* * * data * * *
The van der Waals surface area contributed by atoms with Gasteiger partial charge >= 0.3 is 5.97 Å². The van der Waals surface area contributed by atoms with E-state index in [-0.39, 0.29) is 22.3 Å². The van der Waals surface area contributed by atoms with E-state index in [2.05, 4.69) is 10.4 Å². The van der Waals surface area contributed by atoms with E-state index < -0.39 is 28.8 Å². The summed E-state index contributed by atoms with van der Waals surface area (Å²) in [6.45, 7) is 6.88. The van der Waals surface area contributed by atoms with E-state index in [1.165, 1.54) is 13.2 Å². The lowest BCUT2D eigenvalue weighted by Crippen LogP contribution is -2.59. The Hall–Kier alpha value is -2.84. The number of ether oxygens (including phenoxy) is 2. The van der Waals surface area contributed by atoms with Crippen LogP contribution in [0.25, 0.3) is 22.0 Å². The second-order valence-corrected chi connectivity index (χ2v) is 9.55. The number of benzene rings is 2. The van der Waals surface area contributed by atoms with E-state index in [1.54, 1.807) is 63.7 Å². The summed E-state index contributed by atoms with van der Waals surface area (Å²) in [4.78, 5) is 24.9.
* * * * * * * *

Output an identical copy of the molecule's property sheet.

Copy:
The van der Waals surface area contributed by atoms with Gasteiger partial charge >= 0.3 is 5.97 Å². The van der Waals surface area contributed by atoms with E-state index in [-0.39, 0.29) is 22.3 Å². The van der Waals surface area contributed by atoms with E-state index in [2.05, 4.69) is 10.4 Å². The van der Waals surface area contributed by atoms with E-state index < -0.39 is 28.8 Å². The summed E-state index contributed by atoms with van der Waals surface area (Å²) in [6.45, 7) is 6.88. The van der Waals surface area contributed by atoms with E-state index in [1.165, 1.54) is 13.2 Å². The lowest BCUT2D eigenvalue weighted by Crippen LogP contribution is -2.59. The Hall–Kier alpha value is -2.84. The number of ether oxygens (including phenoxy) is 2. The van der Waals surface area contributed by atoms with Crippen LogP contribution in [0.25, 0.3) is 22.0 Å². The second-order valence-corrected chi connectivity index (χ2v) is 9.55. The number of benzene rings is 2. The van der Waals surface area contributed by atoms with E-state index in [1.54, 1.807) is 63.7 Å². The summed E-state index contributed by atoms with van der Waals surface area (Å²) in [4.78, 5) is 24.9.